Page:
Bookkeeping is all about the details. Every data point needs to be accurate, and every payment, invoice, and filing must be made on time. The margin for error is slim, and financial institutions are unforgiving. Even something as simple as a misplaced period or an extra zero can result in significant losses for your business.
There are innumerable ways to mess up in the world of bookkeeping. But these 5 mistakes are particularly common and costly.
Protect your business’s bottom line by avoiding these 5 bookkeeping mistakes:
Mixing Personal and Business Expenses
You’re slogging through the airport after a turbulent red-eye when you suddenly catch a whiff of fresh-roasted coffee. The sight of the café shimmers like an oasis in the middle of the Sahara. You place your order, and by the time you reach the cashier, you’re already sipping at your precious brew. With everything now right in the world, you fish out your wallet and swipe the first credit card you find. But wait…are you traveling for business or pleasure? And did you charge your cup of joe to the right account?A cup of coffee might not seem like much, but these types of minor expenses can add up. And if you’re consistently mixing business and personal expenses, you risk either losing out on deductions or overdoing them. You’ll either lose money or run afoul of the IRS. Neither of which are good for your business. So, remain vigilant about keeping your expenses straight — no matter how small.
Ditching Your Receipts
Let’s imagine you do use the right account to buy your cup of coffee; but right afterward, you crumple up your receipt and chuck it in the trash. And there goes valuable documentation of your expense! While most banks now offer websites and mobile applications that track your transactions, receipts are still important.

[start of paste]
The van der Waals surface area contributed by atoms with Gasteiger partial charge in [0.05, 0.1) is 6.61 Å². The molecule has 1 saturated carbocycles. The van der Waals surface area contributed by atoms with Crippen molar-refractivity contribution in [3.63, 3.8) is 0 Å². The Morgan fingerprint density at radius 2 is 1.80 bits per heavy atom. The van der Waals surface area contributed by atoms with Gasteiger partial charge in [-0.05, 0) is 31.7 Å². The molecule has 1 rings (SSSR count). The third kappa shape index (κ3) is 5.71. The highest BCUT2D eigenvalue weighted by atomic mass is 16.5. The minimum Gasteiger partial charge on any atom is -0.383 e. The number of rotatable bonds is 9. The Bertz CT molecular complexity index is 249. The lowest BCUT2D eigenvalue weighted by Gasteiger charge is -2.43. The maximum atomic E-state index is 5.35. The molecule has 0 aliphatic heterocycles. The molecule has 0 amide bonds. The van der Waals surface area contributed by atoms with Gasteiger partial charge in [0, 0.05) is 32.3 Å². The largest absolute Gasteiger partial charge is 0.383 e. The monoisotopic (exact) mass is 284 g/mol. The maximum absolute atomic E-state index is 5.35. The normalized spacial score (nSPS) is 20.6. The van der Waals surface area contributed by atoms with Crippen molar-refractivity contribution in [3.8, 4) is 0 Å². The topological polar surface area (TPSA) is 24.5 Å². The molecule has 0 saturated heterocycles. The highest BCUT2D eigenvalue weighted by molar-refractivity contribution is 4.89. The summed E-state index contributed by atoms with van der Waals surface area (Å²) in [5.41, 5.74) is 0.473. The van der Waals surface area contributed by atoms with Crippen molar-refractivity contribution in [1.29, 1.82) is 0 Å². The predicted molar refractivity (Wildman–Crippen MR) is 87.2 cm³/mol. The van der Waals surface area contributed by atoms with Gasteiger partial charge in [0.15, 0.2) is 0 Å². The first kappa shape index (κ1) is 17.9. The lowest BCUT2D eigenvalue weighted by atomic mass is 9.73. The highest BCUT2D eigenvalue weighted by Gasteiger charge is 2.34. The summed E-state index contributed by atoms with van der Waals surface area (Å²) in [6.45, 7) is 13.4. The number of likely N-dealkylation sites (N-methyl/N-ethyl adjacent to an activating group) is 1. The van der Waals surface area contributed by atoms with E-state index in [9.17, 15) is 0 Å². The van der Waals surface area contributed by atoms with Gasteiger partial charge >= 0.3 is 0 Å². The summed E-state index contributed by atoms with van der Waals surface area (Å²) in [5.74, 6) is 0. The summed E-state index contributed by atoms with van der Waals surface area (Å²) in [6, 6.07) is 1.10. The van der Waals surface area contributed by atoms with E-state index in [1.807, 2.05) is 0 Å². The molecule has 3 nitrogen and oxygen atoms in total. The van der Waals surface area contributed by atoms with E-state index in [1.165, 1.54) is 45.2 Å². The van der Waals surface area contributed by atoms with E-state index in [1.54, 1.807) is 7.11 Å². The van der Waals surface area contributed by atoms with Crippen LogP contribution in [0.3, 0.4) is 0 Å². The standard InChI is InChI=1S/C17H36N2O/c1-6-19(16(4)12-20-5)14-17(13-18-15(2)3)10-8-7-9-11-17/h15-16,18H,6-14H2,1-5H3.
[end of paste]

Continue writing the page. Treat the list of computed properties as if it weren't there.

Thankfully, novel services like Expensify and Shoeboxed have made it so you no longer need to squirrel away all those paper receipts. With these applications, you can simply snap a picture of your receipt with a smartphone or tablet, and the digital image will be cataloged for easy reference and retrieval later. And yes, that means you can pitch the paper receipt!
Going Without Backups
Whether your files are physical or digital, you better make sure they’re properly backed up. A lost folder or a corrupted hard drive can result in untold losses for your business if there aren’t any backups to be found. So remember, as is the case with all valuable data, redundancy is your friend.Create digital copies of your important physical documents whenever possible. Also try to save all digital documentation on both local drives and on a cloud platform. Cloud-based backup services like iDrive protect your data against loss by storing multiple copies on multiple different servers. They also provide added convenience by making your files accessible to you from any internet-connected device on Earth.
Skipping Bank Reconciliation
If you’re one of the many small business owners who don’t know what bank reconciliation is, listen up! Bank reconciliation is the process of comparing one’s internal accounting records with those of the bank’s. This is most often done monthly, but can be done more frequently. The goal is to make sure that any discrepancies between the two records can be accounted for. Things like checks that haven’t yet cleared, or pending transfers, can be legitimate reasons for differences between your books and your bank statement.
However, discrepancies can also be caused by things like errors, bounced checks, embezzlement, and fraud. So, if you fail to perform routine bank reconciliations, you risk letting those issues persist and grow over time. Thankfully, software services such as Xero and Cashbook are making it easier for businesses to remain on top of reconciliation at all times.
Not Adhering to a Schedule
A bookkeeper’s work is never finished. Essential tasks occur on a daily, weekly, monthly, quarterly, and yearly basis. And unscheduled events, such as customer disputes and tax audits, can pop up at any time. In order to stay on top of all those to-dos, you’ll need to commit to a strict calendar.
And if you find yourself routinely falling behind that schedule, it’s time to enlist the help of a professional bookkeeper. One of the most common mistakes that small business owners make is underestimating the time and energy required for bookkeeping. As a result, they often find themselves falling behind on payments, making costly errors, or both.
Remember, bookkeeping is an essential aspect of business; and neglecting it is a surefire way to fail. Although this list only scratches the surface, avoiding these 5 costly mistakes is a strong first step toward responsible bookkeeping.